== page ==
Another one from Amazon that I was super impressed with is this one -

Amazon.com : LAZY BUDDY Cat Tree, 54” Wooden Modern Cat Tower, 4 Levels for Cat's Activity, Cat Furniture with Removable and Washable Mats for Kittens, Large Cats and Pets (Small) : Pet Supplies

Not only because of the platform sizes, but because it is absolutely the most stable and sturdy tree we’ve ever had, which is not what I was expecting from an Amazon purchase! Only downside is that the Velcro sucks and needed to be replaced, but that’s no big deal. It’s unfortunately unavailable right now, but we paid $120.

For the average, young 10-12lb cat, Chewy’s Frisco modern wood cat trees are also decently sized, at least compared to what you usually find. Cubbies and beds are usually around 14”x14” with some models having more “open” cubbies with extensions that make them even longer.

Some of the platforms are difficult to access for older cats, though. They need to stagger them better.

But they definitely have a very small footprint, and are much more stable than I would have guessed for how small the base is. One of our foster kittens is 12 pounds (!!!) of solid muscle and it barely moves when he jumps to the highest level of the tallest cat tree in that line.

We have several of them now (we’re slowly replacing all of our carpet and fabric trees with wood trees with washable bedding), and we’ve been very happy with them so far. I think they’re great for younger, agile cats, and the ones with cubbies on lower levels or the shorter trees are still pretty good for both young and old.

I think Vesper is another line that’s similar, but I haven’t seen any particularly tall trees that I recall.

Refined Feline has some pretty decently sized platforms too, and I know their Lotus tree is super tall, but their stuff is pricey.

If money isn’t an issue though, you can definitely find some tall, sturdy trees with very large platforms/beds/cubbies (since we usually have 12-16 cats in the house, quantity is usually more important than quality for us 😂).

Like some else said, Etsy can be a great option for this sort of thing, as well as companies that cater to large breeds, like hybrids and Maine Coons.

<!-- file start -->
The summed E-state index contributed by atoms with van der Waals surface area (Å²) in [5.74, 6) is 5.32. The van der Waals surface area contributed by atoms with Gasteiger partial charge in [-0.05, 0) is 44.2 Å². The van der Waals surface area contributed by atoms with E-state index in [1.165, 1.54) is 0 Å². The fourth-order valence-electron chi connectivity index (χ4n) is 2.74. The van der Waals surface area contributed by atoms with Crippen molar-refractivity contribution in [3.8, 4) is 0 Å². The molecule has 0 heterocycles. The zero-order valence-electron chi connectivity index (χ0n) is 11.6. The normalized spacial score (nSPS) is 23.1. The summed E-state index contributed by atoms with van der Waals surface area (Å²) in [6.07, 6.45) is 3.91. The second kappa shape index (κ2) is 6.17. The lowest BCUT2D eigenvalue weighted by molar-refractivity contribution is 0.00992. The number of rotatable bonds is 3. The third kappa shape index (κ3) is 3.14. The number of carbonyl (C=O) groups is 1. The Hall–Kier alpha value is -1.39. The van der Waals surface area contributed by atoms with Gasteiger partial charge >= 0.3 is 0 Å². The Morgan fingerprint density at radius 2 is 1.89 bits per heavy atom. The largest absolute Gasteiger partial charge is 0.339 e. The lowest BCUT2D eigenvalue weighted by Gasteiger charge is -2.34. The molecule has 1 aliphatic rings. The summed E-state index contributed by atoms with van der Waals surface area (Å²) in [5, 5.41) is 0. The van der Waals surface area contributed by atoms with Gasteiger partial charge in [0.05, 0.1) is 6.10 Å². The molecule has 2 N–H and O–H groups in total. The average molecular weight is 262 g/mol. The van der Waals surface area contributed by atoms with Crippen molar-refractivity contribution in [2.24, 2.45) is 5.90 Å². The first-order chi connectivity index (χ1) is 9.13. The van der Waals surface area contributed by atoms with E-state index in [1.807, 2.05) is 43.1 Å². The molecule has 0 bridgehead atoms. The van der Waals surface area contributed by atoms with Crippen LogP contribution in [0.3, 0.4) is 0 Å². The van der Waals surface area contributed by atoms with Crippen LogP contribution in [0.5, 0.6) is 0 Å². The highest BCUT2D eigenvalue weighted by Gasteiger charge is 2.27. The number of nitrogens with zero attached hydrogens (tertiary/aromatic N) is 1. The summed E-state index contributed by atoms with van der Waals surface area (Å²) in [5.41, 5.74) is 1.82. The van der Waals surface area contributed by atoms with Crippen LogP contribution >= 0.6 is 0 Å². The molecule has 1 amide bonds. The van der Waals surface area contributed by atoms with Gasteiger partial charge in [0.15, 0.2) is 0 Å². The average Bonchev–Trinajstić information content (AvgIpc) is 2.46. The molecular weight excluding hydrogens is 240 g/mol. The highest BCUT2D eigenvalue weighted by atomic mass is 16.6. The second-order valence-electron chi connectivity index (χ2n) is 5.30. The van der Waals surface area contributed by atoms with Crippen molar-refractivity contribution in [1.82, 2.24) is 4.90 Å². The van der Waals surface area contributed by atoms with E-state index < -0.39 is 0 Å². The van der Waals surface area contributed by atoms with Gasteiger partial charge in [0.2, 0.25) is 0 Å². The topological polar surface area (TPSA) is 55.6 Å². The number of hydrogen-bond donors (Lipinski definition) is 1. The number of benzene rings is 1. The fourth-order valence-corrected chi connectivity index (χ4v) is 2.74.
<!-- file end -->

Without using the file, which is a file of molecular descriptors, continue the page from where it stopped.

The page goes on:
If you’re restricted by budget, there are definitely some hidden gems out there, but you have to take the time to search and compare. You can also find a lot of DIY instructions online if you don’t mind a project.

If you aren’t sure what to look for, I started out initially by measuring my cats while sleeping in their favorite spots/beds/positions to get a better idea of what measurements I needed, lol.

You know, i did a lot of searching about 5 years ago, and I seriously could not find anything but trees with tiny platforms back then, other than a few select lines that were extremely pricey and had that classic carpeted look.

Cat furniture has come such a long way in both looks and functionality in that short amount of time (I think Jackson Galaxy’s show played a pretty big role in this), so I have hope that it’s only going to continue to improve!
 

cataholic07

TCS Member
Alpha Cat
Joined
Jul 28, 2014
Messages
630
Reaction score
815
I got my cat trees custom built because of how big my cats are lol. It can actually be cheaper I have found which is crazy. But my cats, like yours are very big cats lol. My boys are over 12lbs and super long and Fynn is super tall. This tree is just one that I had made. :) So maybe look to find a custom cat tree maker in your city? The noncustom cat tree in my house is way too small now. My 3 love to sleep together, or at least near to each other so the small tree wouldnt have worked.

2020-06-16 13.25.12.jpg
 
Top